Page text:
As Protestants, we have to think carefully about the right of private interpretation and how we as individuals relate to the wisdom of the church. The story of the Reformation is sometimes told as a story of rugged individualism, of individuals who came to independent conclusions and who resisted error because they had the courage to stand for the truth when no one else would. Certainly, many of the Reformers reached points at which they felt as if no one was standing with them, but they also recognized that they were, in fact, not real- ly teaching anything new. Martin Luther advocated for justification by faith alone and for Scripture as our only infallible authority, but others came to the same conclusions as he did independent of his work even though Luther’s personality shaped the Reformation decisively. And Luther and others came to these conclusions by recognizing that the final authority of Scripture does not mean other subordinate authorities have nothing to teach us. In fact, one of their criticisms of the Roman Catholic Church was that it is not catholic—universal— or ancient enough. The Reformers appealed to the church fathers, medieval theologians, and earlier creeds to show that it was the papacy that had struck out on its own, not the Reformers.
By listening only to a select few
God has gifed His church with a variety of teachers, each with a unique style of teaching. Usually, we will find ourselves gravitating to particular teachers because their style and manner are particularly suited to our individual personalities. In one sense, there is nothing wrong with this. It is good to follow those who oer the greatest help to us in understanding God’s Word. The problem comes when we listen only to those select few and never venture outside our favorite set of teachers.
Following only one or a few teachers can shape us in unhealthy ways. The fact is, we need to hear from many dierent sound instructors. Paul tells us that God has given to the church “apostles, the prophets, the evangelists, the shepherds and teachers” so that we may grow to maturity (Eph.4:11–16). Note the Apostle’s use of the plural. One Apostle was insu¢cient for our instruction, so God gave us Peter, Paul, James, Jude, Matthew, John, and several others. One prophet was not enough, so God gave us Elijah, Moses, Isaiah, Jeremiah, Hosea, Malachi, Amos, Elisha, Micah, and several others. The Apostolic and prophetic o¢ces have passed away, but our need for more than one or more than a few men in the other o¢ces have not. Listening to many sound teachers, both those who are well known and those who are not, means that we will benefit from the strengths of the many and not only from the strengths of a few.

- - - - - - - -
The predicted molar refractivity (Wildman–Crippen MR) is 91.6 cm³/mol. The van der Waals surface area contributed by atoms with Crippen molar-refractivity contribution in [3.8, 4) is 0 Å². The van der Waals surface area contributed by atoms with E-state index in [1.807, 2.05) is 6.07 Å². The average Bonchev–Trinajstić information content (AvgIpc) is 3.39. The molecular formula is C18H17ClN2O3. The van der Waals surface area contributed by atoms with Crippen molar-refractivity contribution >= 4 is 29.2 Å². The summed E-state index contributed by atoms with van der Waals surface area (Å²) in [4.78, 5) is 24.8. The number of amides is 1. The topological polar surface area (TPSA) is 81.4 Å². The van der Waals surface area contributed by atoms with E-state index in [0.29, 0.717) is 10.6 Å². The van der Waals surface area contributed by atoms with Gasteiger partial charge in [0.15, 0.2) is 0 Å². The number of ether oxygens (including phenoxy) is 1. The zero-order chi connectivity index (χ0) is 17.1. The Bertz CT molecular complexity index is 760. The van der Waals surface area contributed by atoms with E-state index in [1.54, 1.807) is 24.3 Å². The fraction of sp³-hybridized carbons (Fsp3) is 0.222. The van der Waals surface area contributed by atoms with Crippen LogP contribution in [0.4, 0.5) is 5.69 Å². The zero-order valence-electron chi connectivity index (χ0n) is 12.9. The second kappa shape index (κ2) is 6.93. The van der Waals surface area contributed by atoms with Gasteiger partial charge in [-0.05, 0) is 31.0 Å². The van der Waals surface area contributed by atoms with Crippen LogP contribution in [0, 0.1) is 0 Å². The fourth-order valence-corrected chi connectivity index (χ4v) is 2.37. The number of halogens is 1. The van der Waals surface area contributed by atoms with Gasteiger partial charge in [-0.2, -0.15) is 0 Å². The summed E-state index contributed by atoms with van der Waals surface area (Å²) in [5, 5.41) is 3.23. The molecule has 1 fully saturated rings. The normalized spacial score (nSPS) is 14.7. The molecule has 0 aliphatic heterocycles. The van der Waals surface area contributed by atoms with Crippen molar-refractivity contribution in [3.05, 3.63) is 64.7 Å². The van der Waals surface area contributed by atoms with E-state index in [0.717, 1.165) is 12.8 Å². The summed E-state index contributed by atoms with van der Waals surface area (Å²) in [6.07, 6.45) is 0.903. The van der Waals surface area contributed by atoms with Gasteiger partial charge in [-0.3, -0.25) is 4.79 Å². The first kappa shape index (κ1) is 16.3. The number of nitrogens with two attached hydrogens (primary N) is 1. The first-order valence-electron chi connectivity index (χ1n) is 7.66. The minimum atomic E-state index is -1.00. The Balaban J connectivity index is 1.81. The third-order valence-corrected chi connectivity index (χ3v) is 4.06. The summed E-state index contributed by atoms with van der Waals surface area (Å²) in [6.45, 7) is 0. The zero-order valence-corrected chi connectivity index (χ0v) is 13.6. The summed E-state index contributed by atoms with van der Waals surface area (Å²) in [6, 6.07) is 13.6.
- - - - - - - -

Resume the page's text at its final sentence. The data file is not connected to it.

By doing so only via social media
Facebook, Twitter, and other social media can be great resources. Through these media, we o¤en find insightful articles, audio clips, and videos on various doctrines as well as good conversations about theological issues that improve our understanding. However, doing theology via social media alone will leave us impoverished. We might even be led astray by a well-written blog post or other resource because we are not taking the time to wade through more meaty theological books or regularly attending to the preached Word of God in our churches. The Internet provides us with great theological resources, but we need to crack open a book and sit under the preaching of God’s Word in person on a regular basis in order to develop our discernment and to be able to recognize when what is getting a lot of likes and retweets is actually grievous error.
By thinking we have it figured out
Finally, we must not do theology arrogantly,assuming that we have figured out every di¢cult issue and that no one can possibly teach us anything. It has taken the church two thousand years to uncover what it has from God’s Word, and it is still only scratching the surface. We cannot think that we have arrived at a full understanding a¤er
Doing theology for five, fi¤een, or even fi¤y years. Doing theology arrogantly takes many forms, but one form that many of us must beware of is believing that we cannot learn from those who have less experience doing theology than we do. Some of us have received formal theological training. That gives certain advantages, but it does not mean that newer Christians or those without formal training know nothing of Christ. Sometimes they can remind us of things we’ve forgotten. Those who have never received formal training in theology—but have followed Christ faithfully for years—can speak profound truth having experienced God’s faithfulness and studied His Word all of their lives. In other words, studying theology is commendable, but if we are not careful, it can cause us to be pued up with pride (1 Cor. 8:1).
We must do theology from a position of humility. We who have studied theology for years as well as new Christians must never think that we have learned all there is to know. We are not infallible, and we need to learn from one another so that we are all continually growing toward maturity in Christ.
Robert Rothwell is associate editor of Tabletalk magazine and a resident adjunct instructor at Reformation Bible College in Sanford, Fla.
By Permission of Ligonier Ministries and R.C. Sproul. © Tabletalk magazine. Website: www.ligonier.org/tabletalk. Email: firstname.lastname@example.org. Toll free: 1-800-435-4343.